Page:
This is a weird time to be a Senators fan.
The season isn't dead yet; accordingly to sportsclubstats.com Ottawa went into Sunday's game with about a 10% chance of making the playoffs. But it’s hard to be optimistic. Let's be honest: if your doctor gave you a one in ten chance to make it to May, you'd probably be getting your affairs in order and trying to knock a few things off your bucket list (unfortunately, my list just says, "See Sens win Cup", so I'd be in for a sad couple months).
So while the romantics amongst us may still be dreaming of a playoff run, pragmatic fans are in limbo. It's not very fun to cheer the team on right now: the Senators aren’t playing particularly well, and there aren't a bunch of exciting new prospects playing (as there might have been if Ottawa had sold some assets at the trade deadline). Sens fans have also been robbed of the choice to take perverse joy in cheering against the team in order to get a higher draft pick (since, as we’re all very aware, Ottawa's 2014 first round draft pick now belongs to Anaheim).
All of which is to say that it’s harder to get excited for games right now than it has been in some time.
This was reflected in the rather mundane nature of the prevalent pre-game narratives: (1) whether the team bounce back in this game played less than 24 hours after one of the worst collapses in NHL history; and (2) whether things might be a bit awkward with Dean Morton refereeing another Senators game less than 24 hours after everyone got really really mad at him at the end of the last one.
I hate these types of narratives. But it looks like these are the types of things we're going to be talking about until this disappointing season slithers back into the sea.
Let's move on to the game.
The first period wasn't thrilling. When the buzzer sounded to end the period, the only thing I'd written on my notepad was the word, "NOTES". It was underlined.
A quiet first period wasn't actually a bad thing for the Sens. There's always a worry about coming out slow on the second half of a back-to-back, and as I said above, there was particular cause for concern after the deflating manner in which Ottawa had lost the night before. In reality, the Senators were probably the better team in the period, and they might have gone up a goal or two if not for missing wide on a number of decent chances.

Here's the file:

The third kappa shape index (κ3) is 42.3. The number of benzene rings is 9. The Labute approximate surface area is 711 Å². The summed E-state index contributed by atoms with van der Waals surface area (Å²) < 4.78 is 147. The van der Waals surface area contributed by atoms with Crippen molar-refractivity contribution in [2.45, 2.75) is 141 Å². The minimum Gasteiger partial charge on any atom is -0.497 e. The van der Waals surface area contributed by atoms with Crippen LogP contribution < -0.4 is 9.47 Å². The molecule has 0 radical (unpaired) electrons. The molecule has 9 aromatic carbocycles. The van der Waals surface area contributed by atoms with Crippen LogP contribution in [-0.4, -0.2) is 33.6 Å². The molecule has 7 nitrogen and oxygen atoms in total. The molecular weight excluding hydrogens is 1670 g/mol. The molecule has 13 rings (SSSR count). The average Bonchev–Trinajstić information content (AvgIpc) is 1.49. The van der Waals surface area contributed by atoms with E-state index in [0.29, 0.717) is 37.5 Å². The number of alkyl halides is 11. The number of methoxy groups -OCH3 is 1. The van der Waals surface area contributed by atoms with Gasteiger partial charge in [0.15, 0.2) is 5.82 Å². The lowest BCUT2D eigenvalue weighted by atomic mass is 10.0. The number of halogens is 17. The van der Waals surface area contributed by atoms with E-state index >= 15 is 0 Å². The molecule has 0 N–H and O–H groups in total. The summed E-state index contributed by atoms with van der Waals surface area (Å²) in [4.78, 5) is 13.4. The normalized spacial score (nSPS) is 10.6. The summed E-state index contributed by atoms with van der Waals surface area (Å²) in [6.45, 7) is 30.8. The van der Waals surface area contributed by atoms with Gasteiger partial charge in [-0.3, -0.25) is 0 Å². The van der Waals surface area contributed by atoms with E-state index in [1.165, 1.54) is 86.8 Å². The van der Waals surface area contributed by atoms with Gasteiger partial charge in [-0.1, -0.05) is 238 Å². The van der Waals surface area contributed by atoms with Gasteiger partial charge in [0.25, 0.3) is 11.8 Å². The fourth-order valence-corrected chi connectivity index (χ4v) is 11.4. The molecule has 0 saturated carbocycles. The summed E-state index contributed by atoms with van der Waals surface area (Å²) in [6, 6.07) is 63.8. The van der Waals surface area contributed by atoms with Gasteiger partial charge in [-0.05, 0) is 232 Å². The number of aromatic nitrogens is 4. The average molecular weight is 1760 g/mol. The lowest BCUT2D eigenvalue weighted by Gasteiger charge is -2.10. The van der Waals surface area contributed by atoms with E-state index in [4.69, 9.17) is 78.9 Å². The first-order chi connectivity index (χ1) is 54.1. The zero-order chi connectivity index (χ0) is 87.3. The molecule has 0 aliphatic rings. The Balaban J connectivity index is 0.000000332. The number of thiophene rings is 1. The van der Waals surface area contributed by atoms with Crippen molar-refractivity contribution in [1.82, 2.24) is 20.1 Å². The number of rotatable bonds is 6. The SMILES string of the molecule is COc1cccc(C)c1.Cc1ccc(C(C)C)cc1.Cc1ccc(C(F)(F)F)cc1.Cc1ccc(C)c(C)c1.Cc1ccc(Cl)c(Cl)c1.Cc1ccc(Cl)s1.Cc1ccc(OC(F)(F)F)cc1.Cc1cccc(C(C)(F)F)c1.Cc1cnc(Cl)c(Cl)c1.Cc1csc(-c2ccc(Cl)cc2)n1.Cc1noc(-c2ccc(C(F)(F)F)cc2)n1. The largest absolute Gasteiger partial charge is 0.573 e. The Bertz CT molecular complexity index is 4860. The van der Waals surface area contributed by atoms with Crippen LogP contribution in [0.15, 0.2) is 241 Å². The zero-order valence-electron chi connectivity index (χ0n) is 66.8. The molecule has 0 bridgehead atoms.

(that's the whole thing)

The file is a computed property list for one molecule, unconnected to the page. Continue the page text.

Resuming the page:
The second period played out very much like the first, but with one terrible exception: a disastrous play in which a comedy of errors by the Senators gifted the visiting team a 1-0 lead.
The Senators actually had the lion's share of the scoring chances in the second period, again missing the net on a number of good chances. Cody Ceci in particular had a few good chances and could easily have added a third goal to his season tally.
But calamity struck with just over four minutes left in the period. Chris Phillips, who is quite noticeably not Erik Karlsson, somehow found himself set up in "Gretzky's office" behind the opposition net, facing his own team. Unfortunately, as Denis Potvin astutely observed, "[Phillips] is not Wayne Gretzky".
Phillips did manage to get a wrap-around shot, but the Avalanche quickly recovered the rebound and were able to break up the ice with Phillips trailing behind them. The problem was compounded when Ales Hemsky, who had dropped back to cover for Phillips, pinched in from the opposite(!) point and missed on his check, leading to a three on one for Colorado. Insult was added to injury when former Senator Andre "Player 61" Benoit was the man to fire the puck past Robin Lehner.
The Avs would take that 1-0 lead into the second intermission.
I'm always annoyed when broadcasters put up a team's "record when leading after two periods" at the beginning of the third. It's usually not informative; everyone has a good record in this situation. This game was the exception. The Colorado Avalanche were an extremely impressive 31-0-2 when leading after two. It turns out falling behind to this team is one of the classic blunders (only slightly less known than, "never start a land war in Asia").
Things went as you would expect. The Senators pushed for a tying goal, left some space at the back, and eventually found themselves down 3-0.
To their credit, the team didn't give up, and really poured it on in the last couple minutes. Unfortunately, NOBODY gives up a three goal lead in the last five minutes of a game [dramatic sigh], so while the Senators were able to break Semyon Varlamov's shutout bid with five seconds to go, it was all too little too late. The Avs won 3-1, and Ottawa’s slim hopes for a postseason berth got a whole lot slimmer.
Heroes and Zeroes
No one really stood out too much for me in this game. Erik Karlsson gets an honourable mention for being the source of everything that is good in Ottawa, creating numerous chances and driving possession as he usually does (his 71% Corsi in a losing effort is impressive). Jason Spezza also continued in the same good form he has shown since the Olympics – working harder than everyone else and trying to will the team to win. If only that was enough to save this team!
Nobody was noticeably awful either. Phillips will wear some of the blame for being behind the opposition net for the all-important first goal, but it wasn’t actually a terrible play, and no one would have said a word about it if Hemsky hadn’t blown his brief stint as acting-Big Rig. In the end, this was really a team failure, and not even an ugly one.
While it's probably too late to talk about "huge games", this was certainly a disappointing one. As has happened more than a few times this season, the Senators were good for about 95% of the game but gave up some goals during a few dizzy spells. It's too bad, because they're not that far off from being a decent team.